Persecution of Christians: on going and incipient genocide
The European Parliament resolution of 30 April 2015recognised that Christians are the most persecuted religious group in the world, and that more than 150,000 are killed every year. Martin Schulz, President of the European Parliament, has recognised that the persecution of Christians has been “undervalued” and “hasn’t been properly addressed.” The invisibility of that persecution in European media and lack of interest by large part of the political establishment can be seen as unfair. There are only a few exceptions.
Of particular concern is the situation of Christians in the Middle East, where their numbers have dropped dramatically: e.g., in Iraq -from 1,4 million (2003) to about 300,000 currently-, and Syria -from 1.25 million (2011) to as few as 500,000 today. Christianity is on course to disappear from Iraq potentially within five years, and could face the same fate in most of the countries of the Middle East. As Mgr. Jean Kockerols emphasised in the Ad Hoc High Level Meeting in the European Parliament on 1 December 2015: “Christians contribute hugely to the life and wellbeing of e.g. Middle Eastern societies. The higher the number of Christians, the less the risk of radicalization! (…) Schools, hospitals, clinics – staffed and run by Christian teachers, scholars and medical personnel – are all forced out of existence.” The end of Christian presence in the Middle East would represent not only an immense historical and cultural loss, but a danger for the security, stability within the region, and international peace.
Crimes by the so-called “ISIS-Daesh”
Christians are one of the most vulnerable groups in Iraq and Syria. They are permanently and systematically targeted by the so-called “ISIS/Da’esh”, which is intentionally looking for their total physical and cultural disappearance in the territories that are under its control. Christians have being killed, slaughtered, beaten, abducted and tortured, or been subject to extorsion; they have been made into slaves (in particular women and girls, also subject to other forms of sexual violence), forcibly converted into Islam, and have been victims of forced marriage, and trafficking in human beings; children have been also forcibly recruited into Islam. Christian churches and religious and cultural sites have been vandalised. The UN and others have qualified these crimes against Christians and other religious and ethnic minorities, including Yezidis, as war crimes, crimes against humanity and, even, genocide.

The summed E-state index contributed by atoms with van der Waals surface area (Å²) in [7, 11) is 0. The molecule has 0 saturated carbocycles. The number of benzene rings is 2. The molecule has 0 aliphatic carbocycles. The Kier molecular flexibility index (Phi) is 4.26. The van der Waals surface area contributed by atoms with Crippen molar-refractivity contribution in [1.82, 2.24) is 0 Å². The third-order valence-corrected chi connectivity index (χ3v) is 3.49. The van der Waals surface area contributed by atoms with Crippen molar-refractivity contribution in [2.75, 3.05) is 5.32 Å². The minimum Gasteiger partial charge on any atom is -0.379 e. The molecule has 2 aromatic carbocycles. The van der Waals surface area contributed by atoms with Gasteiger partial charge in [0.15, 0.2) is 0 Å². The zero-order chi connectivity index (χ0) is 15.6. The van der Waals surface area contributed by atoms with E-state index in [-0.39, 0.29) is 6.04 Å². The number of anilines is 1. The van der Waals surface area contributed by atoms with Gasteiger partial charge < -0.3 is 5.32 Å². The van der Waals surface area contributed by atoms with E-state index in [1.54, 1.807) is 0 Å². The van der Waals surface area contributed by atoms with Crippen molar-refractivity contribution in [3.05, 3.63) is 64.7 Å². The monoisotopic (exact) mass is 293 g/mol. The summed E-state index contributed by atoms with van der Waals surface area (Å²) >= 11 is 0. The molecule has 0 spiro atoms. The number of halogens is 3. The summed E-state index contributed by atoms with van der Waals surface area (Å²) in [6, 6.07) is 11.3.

Incipient and ongoing genocide
Article II of the 1948 UN Convention on Genocide defines it as “any of the following acts committed with intent to destroy, in whole or in part, a (…) religious group”: killing or causing serious bodily or mental harm to its members; deliberately inflicting on the group conditions of life calculated to bring about its partial or total physical destruction; imposing measures preventing births within the group; or forcibly transferring children of one group to another group.
The Report of the Office of the UN High Commissioner for Human Rights on the human rights situation in Iraq in the light of abuses committed by the so-called Islamic State in Iraq and the Levant and associated groups, of 27 March 2015 has considered that some of “the acts of violence perpetrated against civilians because of their affiliation or perceived affiliation to an ethnic or religious group (…) may constitute genocide.“ A similar view has been adopted by the UN Report on the Protection of Civilians in the Armed Conflict in Iraq (11 December 2014 – 30 April 2015). This is what Christians and Yezidis are experiencing in Iraq and Syria in areas controlled by the so-called “ISIS/Da’esh”: an incipient and on-going process of genocide. The European Parliament in its resolution of 12 March 2015 on recent attacks and abductions by ISIS/Da’esh in the Middle East, notably of Assyrians has been also outspoken in saying that the ISIS/Da’esh’s “egregious human rights abuses that amount to crimes against humanity and war crimes … and which could be called genocide."
The international community and its members are morally and legally obliged to prevent genocide and, when it has already started, to take collective action to stop it and prosecute those who conspire, plan, incite, commit or attempt to commit, and are complicit or support genocide.
José Luis Bazán